Rating: 8 out of 10

I’ll admit I was surprised earlier this year when I discovered that there was a new White Stripes album on the way. After Get Behind Me Satan more or less capitalized on Elephant’s fairly successful attempts at trying to expand Jack White’s sing/song worth, (he added a low end), but hadn’t really surpassed its predecessor, one could only assume that Jack had ran out of places to go. Early reception of the album may as well have stated that it was the greatest thing to emerge from a studio since…well, fuck I wasn’t alive that long ago. But, as people ACTUALLY listened, they could tell that Jack was struggling a bit. Meg White hadn’t grown out of that snare/crash/snare/crash K-hole that she’s been stuck in since this group gained any notoriety, and despite expanding a little on the instrument front, the album really didn’t go anywhere. It wasn’t bad, but it was nowhere the masterpiece the salivating critics claimed it to be, nor was it an improvement on Elephant.

Then The Raconteurs fairly cemented the assumption that The Stripes had had it as Jack merrily pranced into the new pussy and happily added a rhythm guitar, bass and a REAL drummer to the mix. It had to have been a different world for him and I don’t believe for a second that he didn’t consider giving up on The Stripes after getting his dick wet with new possibilities.

But, I guess old pussy has wisdom, even if it can’t drum.

So enter Icky Thump, sixth album from Jack and Meg, first recorded for Warner Bros. The responses have been good since the album’s release, but certainly not the red hot reception Get Behind Me Satan garnered, which baffles the shit out of me considering Icky Thump buries that record. Icky Thump succeeds because it doesn’t take itself too seriously. Interesting considering that it’s their most crafted record, having taken them about three weeks to record in a real studio. And, unlike Get Behind Me Satan, the extra instruments (trumpet in one instance) blend so well that they don’t really distract from what's going on or sound like a thickening agent added to layer the sometimes thin guitar/crash cymbal formula. They’ve found a way to make themselves interesting again and I applaud ‘em.

“Icky Thump” is almost a low tempo variation on “Seven Nation Army,” but it revels in high-distorto string play, hitting blues notes amid Meg’s familiar cymbal blasts. The strum-heavy “Bone Broke” (Holy shit, Meg found the hi-hat!) and hypertensive static of “Little Cream Soda” follow suit, both emitting high doses of energy and blues-born gems like: “Well every highway that I go down seems to be longer than the last one that I knew about…oh well..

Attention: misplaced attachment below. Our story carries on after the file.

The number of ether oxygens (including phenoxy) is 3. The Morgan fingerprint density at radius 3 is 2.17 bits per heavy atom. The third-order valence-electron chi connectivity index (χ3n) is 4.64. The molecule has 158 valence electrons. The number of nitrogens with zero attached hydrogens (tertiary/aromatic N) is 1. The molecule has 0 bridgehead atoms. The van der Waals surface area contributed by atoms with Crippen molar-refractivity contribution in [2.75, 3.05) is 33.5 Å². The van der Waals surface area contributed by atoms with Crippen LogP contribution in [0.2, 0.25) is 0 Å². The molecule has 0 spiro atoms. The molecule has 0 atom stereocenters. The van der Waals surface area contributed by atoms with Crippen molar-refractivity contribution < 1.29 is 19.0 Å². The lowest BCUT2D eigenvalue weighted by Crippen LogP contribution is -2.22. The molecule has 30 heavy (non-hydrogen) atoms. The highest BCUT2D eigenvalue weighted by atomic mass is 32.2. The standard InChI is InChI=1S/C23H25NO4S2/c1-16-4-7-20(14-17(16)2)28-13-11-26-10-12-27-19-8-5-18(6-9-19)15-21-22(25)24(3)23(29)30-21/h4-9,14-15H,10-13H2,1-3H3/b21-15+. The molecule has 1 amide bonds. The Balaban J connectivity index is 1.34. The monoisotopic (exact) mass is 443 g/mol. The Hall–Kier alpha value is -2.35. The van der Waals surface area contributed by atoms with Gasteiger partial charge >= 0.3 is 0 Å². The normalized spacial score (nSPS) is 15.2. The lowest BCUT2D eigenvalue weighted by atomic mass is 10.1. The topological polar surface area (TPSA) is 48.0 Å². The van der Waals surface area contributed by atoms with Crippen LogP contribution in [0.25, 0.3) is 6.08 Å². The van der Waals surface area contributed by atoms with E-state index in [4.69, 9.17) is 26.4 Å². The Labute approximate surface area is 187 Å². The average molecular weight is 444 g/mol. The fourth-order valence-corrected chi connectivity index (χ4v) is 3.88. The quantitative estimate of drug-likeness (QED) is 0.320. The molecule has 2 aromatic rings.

The Corky Robbins-penned track, “Conquest,” adds some sense to the gringo matadors on the front cover, providing some Flamenco riffs and Latin trumpet. Dig the trumpet/guitar duel. Continuing the ethnic theme, folk/spoken-word medley “Prickly Thorn, But Sweetly Worn” & “St. Andrew (This Battle Is In The Air)” is carried by the steady hum of bagpipes.

“300 M.P.H. Torrential Outpour Blues” hits all the right notes with me, even lyrically when Jack quietly states, “I’m breaking my teeth off/trying to bite my lip.” The song explodes periodically into heavy distortion, but I think the song’s at its best when its pensively crawling along amid some intermingling acoustic riffs. Another somewhat mellow high point is “A Martyr For My Love For You.” An organ provides the song’s low end, Ray Manzarek-style kinda, but Jack, once again, wins the song over with the right riff.

I was also quite won over by “Catch Hell Blues,” where Jack borrows a section of a song from Fugazi and slides the hell out of it. It sounds damn near blues authentic, considering that gringo matadors are throwing it down. “Rag & Bone,” a playful exchange between Jack & Meg where they assume the respective rolls of junk collectors, bangs out familiar blues riffs, but manages to make it work without sounding too overdone.

“You Don’t Know What Love Is” and the Michel Gondry-inspired, “I’m Slowly Turning Into You” are the album’s thumps, the latter song having been written around a video that Gondry shot. But, they’re not bad. They just don’t seem to put out the vitality that the rest of the album embraces.

If and when things get too complicated, tear it down and start over. Not that The Stripes didn’t continue to try and experiment instrumentally, but Icky Thump’s purpose was to essentially bring it all back to the primary elements and play some rock n’ roll. And, I think it’s the most cohesive album they’ve put together in a while. In the album’s closing track, “Effect And Cause,” Jack sings,”Well in every complicated situation of human relation/Making sense of it all takes a whole lot of concentration.” In this instance, I think it was just a case of old pussy having wisdom…

…even if it couldn’t drum.

Letters From A Tapehead